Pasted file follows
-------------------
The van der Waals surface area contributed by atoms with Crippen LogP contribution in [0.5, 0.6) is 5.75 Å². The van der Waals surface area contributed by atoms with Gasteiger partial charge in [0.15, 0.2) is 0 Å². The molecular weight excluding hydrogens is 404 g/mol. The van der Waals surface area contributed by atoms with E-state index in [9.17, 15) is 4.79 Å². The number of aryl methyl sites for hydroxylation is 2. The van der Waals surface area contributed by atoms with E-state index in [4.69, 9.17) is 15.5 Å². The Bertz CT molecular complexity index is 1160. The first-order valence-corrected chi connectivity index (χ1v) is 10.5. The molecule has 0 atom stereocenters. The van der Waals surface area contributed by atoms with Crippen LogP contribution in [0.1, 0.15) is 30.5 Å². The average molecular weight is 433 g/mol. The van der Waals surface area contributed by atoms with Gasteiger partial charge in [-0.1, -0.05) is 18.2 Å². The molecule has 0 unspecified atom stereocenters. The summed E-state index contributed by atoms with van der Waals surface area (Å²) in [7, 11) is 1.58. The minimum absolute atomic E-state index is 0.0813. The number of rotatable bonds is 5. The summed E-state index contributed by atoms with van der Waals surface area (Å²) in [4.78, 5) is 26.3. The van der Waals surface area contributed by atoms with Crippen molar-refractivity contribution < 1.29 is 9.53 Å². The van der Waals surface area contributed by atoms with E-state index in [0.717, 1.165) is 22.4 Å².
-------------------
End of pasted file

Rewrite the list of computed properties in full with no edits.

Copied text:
The van der Waals surface area contributed by atoms with Crippen LogP contribution in [0.5, 0.6) is 5.75 Å². The van der Waals surface area contributed by atoms with Gasteiger partial charge in [0.15, 0.2) is 0 Å². The molecular weight excluding hydrogens is 404 g/mol. The van der Waals surface area contributed by atoms with E-state index in [9.17, 15) is 4.79 Å². The number of aryl methyl sites for hydroxylation is 2. The van der Waals surface area contributed by atoms with E-state index in [4.69, 9.17) is 15.5 Å². The Bertz CT molecular complexity index is 1160. The first-order valence-corrected chi connectivity index (χ1v) is 10.5. The molecule has 0 atom stereocenters. The van der Waals surface area contributed by atoms with Crippen LogP contribution in [0.1, 0.15) is 30.5 Å². The average molecular weight is 433 g/mol. The van der Waals surface area contributed by atoms with Gasteiger partial charge in [-0.1, -0.05) is 18.2 Å². The molecule has 0 unspecified atom stereocenters. The summed E-state index contributed by atoms with van der Waals surface area (Å²) in [7, 11) is 1.58. The minimum absolute atomic E-state index is 0.0813. The number of rotatable bonds is 5. The summed E-state index contributed by atoms with van der Waals surface area (Å²) in [4.78, 5) is 26.3. The van der Waals surface area contributed by atoms with Crippen molar-refractivity contribution < 1.29 is 9.53 Å². The van der Waals surface area contributed by atoms with E-state index in [0.717, 1.165) is 22.4 Å².